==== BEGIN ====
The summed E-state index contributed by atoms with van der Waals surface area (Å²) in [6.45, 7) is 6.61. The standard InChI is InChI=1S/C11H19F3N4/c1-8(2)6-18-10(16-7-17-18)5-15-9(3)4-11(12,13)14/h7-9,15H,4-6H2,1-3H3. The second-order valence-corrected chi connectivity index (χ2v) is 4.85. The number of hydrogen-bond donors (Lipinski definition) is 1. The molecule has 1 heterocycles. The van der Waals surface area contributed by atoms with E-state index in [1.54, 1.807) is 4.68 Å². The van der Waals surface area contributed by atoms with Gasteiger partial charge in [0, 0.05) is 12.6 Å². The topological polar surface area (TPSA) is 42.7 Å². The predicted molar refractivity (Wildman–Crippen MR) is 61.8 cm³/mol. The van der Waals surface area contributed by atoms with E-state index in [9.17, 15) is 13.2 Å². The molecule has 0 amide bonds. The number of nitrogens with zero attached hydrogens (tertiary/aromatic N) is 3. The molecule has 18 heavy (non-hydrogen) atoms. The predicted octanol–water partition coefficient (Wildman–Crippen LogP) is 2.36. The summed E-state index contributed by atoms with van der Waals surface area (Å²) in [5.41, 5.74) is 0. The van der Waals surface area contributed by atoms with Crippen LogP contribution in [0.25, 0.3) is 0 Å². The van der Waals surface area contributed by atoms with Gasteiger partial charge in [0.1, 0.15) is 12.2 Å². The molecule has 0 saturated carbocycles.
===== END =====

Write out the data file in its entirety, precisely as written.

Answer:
The summed E-state index contributed by atoms with van der Waals surface area (Å²) in [6.45, 7) is 6.61. The standard InChI is InChI=1S/C11H19F3N4/c1-8(2)6-18-10(16-7-17-18)5-15-9(3)4-11(12,13)14/h7-9,15H,4-6H2,1-3H3. The second-order valence-corrected chi connectivity index (χ2v) is 4.85. The number of hydrogen-bond donors (Lipinski definition) is 1. The molecule has 1 heterocycles. The van der Waals surface area contributed by atoms with E-state index in [1.54, 1.807) is 4.68 Å². The van der Waals surface area contributed by atoms with Gasteiger partial charge in [0, 0.05) is 12.6 Å². The topological polar surface area (TPSA) is 42.7 Å². The predicted molar refractivity (Wildman–Crippen MR) is 61.8 cm³/mol. The van der Waals surface area contributed by atoms with E-state index in [9.17, 15) is 13.2 Å². The molecule has 0 amide bonds. The number of nitrogens with zero attached hydrogens (tertiary/aromatic N) is 3. The molecule has 18 heavy (non-hydrogen) atoms. The predicted octanol–water partition coefficient (Wildman–Crippen LogP) is 2.36. The summed E-state index contributed by atoms with van der Waals surface area (Å²) in [5.41, 5.74) is 0. The van der Waals surface area contributed by atoms with Crippen LogP contribution in [0.25, 0.3) is 0 Å². The van der Waals surface area contributed by atoms with Gasteiger partial charge in [0.1, 0.15) is 12.2 Å². The molecule has 0 saturated carbocycles.